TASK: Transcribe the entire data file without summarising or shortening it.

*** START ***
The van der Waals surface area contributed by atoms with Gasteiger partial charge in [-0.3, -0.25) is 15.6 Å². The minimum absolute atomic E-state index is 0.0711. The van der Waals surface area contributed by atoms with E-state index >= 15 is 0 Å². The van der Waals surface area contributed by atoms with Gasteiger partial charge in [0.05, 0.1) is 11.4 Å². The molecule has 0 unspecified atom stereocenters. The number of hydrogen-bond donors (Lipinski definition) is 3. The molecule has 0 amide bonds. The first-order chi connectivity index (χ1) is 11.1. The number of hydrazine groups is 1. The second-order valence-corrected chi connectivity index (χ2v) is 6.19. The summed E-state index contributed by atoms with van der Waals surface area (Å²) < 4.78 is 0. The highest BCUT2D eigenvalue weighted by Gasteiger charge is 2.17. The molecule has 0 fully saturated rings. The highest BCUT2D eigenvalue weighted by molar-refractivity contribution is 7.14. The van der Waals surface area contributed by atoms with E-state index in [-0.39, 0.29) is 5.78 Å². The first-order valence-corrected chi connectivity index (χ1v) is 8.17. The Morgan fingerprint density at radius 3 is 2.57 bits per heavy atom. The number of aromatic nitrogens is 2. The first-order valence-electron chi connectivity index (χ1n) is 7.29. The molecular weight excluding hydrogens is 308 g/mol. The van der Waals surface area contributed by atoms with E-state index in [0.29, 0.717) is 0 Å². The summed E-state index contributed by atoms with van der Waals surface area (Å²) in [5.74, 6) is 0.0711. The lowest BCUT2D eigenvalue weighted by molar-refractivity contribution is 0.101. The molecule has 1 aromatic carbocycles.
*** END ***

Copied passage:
The van der Waals surface area contributed by atoms with Gasteiger partial charge in [-0.3, -0.25) is 15.6 Å². The minimum absolute atomic E-state index is 0.0711. The van der Waals surface area contributed by atoms with E-state index >= 15 is 0 Å². The van der Waals surface area contributed by atoms with Gasteiger partial charge in [0.05, 0.1) is 11.4 Å². The molecule has 0 unspecified atom stereocenters. The number of hydrogen-bond donors (Lipinski definition) is 3. The molecule has 0 amide bonds. The first-order chi connectivity index (χ1) is 11.1. The number of hydrazine groups is 1. The second-order valence-corrected chi connectivity index (χ2v) is 6.19. The summed E-state index contributed by atoms with van der Waals surface area (Å²) < 4.78 is 0. The highest BCUT2D eigenvalue weighted by Gasteiger charge is 2.17. The molecule has 0 fully saturated rings. The highest BCUT2D eigenvalue weighted by molar-refractivity contribution is 7.14. The van der Waals surface area contributed by atoms with E-state index in [-0.39, 0.29) is 5.78 Å². The first-order valence-corrected chi connectivity index (χ1v) is 8.17. The Morgan fingerprint density at radius 3 is 2.57 bits per heavy atom. The number of aromatic nitrogens is 2. The first-order valence-electron chi connectivity index (χ1n) is 7.29. The molecular weight excluding hydrogens is 308 g/mol. The van der Waals surface area contributed by atoms with E-state index in [0.29, 0.717) is 0 Å². The summed E-state index contributed by atoms with van der Waals surface area (Å²) in [5.74, 6) is 0.0711. The lowest BCUT2D eigenvalue weighted by molar-refractivity contribution is 0.101. The molecule has 1 aromatic carbocycles.